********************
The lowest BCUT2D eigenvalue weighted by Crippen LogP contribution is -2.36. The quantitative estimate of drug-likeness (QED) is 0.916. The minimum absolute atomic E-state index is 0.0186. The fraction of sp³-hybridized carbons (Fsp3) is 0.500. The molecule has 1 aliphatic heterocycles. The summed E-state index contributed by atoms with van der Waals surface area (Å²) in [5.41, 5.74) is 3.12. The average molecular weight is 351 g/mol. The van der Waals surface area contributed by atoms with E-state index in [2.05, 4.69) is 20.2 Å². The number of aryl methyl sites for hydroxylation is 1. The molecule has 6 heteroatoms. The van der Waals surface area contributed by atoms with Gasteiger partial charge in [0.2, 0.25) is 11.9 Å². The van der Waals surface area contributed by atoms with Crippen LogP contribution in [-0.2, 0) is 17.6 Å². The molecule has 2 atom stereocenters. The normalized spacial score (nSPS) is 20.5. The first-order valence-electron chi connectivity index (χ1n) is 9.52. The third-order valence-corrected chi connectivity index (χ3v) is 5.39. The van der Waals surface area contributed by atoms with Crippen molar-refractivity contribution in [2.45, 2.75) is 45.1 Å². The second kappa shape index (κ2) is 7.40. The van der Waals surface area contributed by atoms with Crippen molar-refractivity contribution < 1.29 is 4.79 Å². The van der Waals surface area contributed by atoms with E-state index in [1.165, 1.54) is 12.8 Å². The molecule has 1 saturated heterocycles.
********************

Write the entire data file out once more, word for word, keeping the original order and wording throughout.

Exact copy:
The lowest BCUT2D eigenvalue weighted by Crippen LogP contribution is -2.36. The quantitative estimate of drug-likeness (QED) is 0.916. The minimum absolute atomic E-state index is 0.0186. The fraction of sp³-hybridized carbons (Fsp3) is 0.500. The molecule has 1 aliphatic heterocycles. The summed E-state index contributed by atoms with van der Waals surface area (Å²) in [5.41, 5.74) is 3.12. The average molecular weight is 351 g/mol. The van der Waals surface area contributed by atoms with E-state index in [2.05, 4.69) is 20.2 Å². The number of aryl methyl sites for hydroxylation is 1. The molecule has 6 heteroatoms. The van der Waals surface area contributed by atoms with Gasteiger partial charge in [0.2, 0.25) is 11.9 Å². The van der Waals surface area contributed by atoms with Crippen LogP contribution in [-0.2, 0) is 17.6 Å². The molecule has 2 atom stereocenters. The normalized spacial score (nSPS) is 20.5. The first-order valence-electron chi connectivity index (χ1n) is 9.52. The third-order valence-corrected chi connectivity index (χ3v) is 5.39. The van der Waals surface area contributed by atoms with Crippen molar-refractivity contribution in [2.45, 2.75) is 45.1 Å². The second kappa shape index (κ2) is 7.40. The van der Waals surface area contributed by atoms with Crippen molar-refractivity contribution < 1.29 is 4.79 Å². The van der Waals surface area contributed by atoms with E-state index in [1.165, 1.54) is 12.8 Å². The molecule has 1 saturated heterocycles.